Donnie Darko is one of the quintessential cult film of the 21st century. It maintains style and story while simultaneously asking the most existential questions relating to God, good and evil, purpose and place. All the while it presents the music, pastimes and feel of the '80s better than films made during the time did. More realistically, at least. It also showcases and/or introduces the talents of an ensemble cast and has a truly righteous soundtrack.
Our protagonist shares the same name of the film. Donnie, the middle child of a wealthy family in Middlesex, Iowa, stands out from his peers and community in many ways. His earlier years, we later discover, were quite troubled. He sees an expensive shrink twice a week and takes medication. He's bright, though hard to discipline in school. He sleepwalks, ending up all over town in various places - compelled by an imaginary man in an eerie rabbit costume who calls himself Frank. One particular sleepwalk allows him to cheat death when a mysterious jet engine crashes into his bedroom on the same eve. The event changes Donnie's life and the lives of everyone around him forever. This is the film's skeleton, more or less. The flesh is much more enticing and can be considered a religious fable of sorts, where Donnie could easily represent Christ and all supporting characters provide an amalgamation of arch-angels, prophets, messiahs, and the anti-Christ.Continue Reading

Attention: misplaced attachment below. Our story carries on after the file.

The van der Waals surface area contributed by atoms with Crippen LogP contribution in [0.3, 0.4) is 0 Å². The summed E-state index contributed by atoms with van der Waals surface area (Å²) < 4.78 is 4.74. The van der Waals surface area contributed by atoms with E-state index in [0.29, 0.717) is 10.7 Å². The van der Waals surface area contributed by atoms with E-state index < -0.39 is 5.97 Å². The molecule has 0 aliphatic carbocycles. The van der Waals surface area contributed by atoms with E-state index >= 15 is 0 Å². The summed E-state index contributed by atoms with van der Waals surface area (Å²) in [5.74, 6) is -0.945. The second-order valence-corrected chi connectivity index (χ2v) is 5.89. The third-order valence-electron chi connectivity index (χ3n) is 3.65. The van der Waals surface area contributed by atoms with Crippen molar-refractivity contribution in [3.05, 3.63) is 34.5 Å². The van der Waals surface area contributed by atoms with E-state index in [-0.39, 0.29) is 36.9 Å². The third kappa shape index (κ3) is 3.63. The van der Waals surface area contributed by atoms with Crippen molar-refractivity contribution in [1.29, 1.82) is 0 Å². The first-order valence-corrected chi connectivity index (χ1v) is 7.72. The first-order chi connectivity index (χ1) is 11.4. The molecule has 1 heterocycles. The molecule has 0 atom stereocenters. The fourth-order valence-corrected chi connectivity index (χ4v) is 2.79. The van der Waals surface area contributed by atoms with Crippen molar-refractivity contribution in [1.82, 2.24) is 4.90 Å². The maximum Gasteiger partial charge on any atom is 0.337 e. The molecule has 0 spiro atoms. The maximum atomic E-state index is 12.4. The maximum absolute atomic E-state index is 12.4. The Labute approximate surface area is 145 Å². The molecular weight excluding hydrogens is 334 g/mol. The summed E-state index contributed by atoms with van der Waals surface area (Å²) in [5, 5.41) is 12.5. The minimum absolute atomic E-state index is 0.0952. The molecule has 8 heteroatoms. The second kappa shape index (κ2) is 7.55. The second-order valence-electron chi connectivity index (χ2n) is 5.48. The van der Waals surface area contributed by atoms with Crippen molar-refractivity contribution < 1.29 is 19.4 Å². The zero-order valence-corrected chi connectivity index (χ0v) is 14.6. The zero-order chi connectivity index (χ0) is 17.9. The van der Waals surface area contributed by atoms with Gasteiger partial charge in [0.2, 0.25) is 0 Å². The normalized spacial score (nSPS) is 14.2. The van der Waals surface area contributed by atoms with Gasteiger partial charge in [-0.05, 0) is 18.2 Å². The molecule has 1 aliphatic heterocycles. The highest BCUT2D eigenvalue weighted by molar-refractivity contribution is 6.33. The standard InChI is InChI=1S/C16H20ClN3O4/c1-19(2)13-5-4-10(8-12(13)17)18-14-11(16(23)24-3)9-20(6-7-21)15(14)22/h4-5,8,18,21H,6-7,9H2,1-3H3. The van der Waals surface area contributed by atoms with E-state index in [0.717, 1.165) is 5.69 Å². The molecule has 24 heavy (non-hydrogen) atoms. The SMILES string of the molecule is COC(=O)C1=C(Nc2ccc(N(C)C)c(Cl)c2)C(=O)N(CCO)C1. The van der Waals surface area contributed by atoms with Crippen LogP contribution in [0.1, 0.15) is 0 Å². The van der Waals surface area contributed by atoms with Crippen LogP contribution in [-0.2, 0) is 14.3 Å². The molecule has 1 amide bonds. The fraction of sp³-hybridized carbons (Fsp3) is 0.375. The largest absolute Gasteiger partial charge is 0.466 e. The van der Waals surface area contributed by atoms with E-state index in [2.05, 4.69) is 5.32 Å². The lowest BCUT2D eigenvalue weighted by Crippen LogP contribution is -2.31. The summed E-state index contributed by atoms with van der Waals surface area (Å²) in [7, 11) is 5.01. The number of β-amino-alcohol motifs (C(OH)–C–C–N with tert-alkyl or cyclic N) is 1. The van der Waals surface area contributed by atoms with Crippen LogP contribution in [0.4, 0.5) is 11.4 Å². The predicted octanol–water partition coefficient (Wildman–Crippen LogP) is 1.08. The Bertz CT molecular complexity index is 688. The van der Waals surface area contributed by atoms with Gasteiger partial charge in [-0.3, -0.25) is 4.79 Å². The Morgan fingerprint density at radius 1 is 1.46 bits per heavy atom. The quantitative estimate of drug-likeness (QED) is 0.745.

Dawn of The Dead
The original Dawn of the Dead from ’78 is still best viewed at a midnight show in an afterhours crappy mall multiplex, the way most people saw it in the pre-VHS domination era. George Romero’s first and best sequel to his seminal, groundbreaking zombie flick Night of The Living Dead came out ten years later, with a much larger budget and an even grander eye for detail. (Hereafter the film will be referred to on this page in its shortened form, the way most Romeroites refer to it, as just Dawn.) Dawn owes more to 1970s post-apocalyptic films like The Omega Man and No Blade of Grass than the old school setup of victims trapped in a house waiting to be picked off one after the other, which the first film employed. Much of Dawn’s well earned reputation among gore-aficionados comes from the film's opening prelude, which is truly nasty, with many head explosions (Romero exploring an FX path he first ventured into earlier in the decade with his under-appreciated shot-gun-to-the-head epic The Crazies). The beauty of Dawn is though the draw may be the zombies (now in glorious color!), unlike the wave of imitations to follow, this is actually an existential, character-driven drama where the threat of the undead becomes secondary and humans prove to be much more dangerous (a concept finally realized again years later in the too-talky TV series The Walking Dead).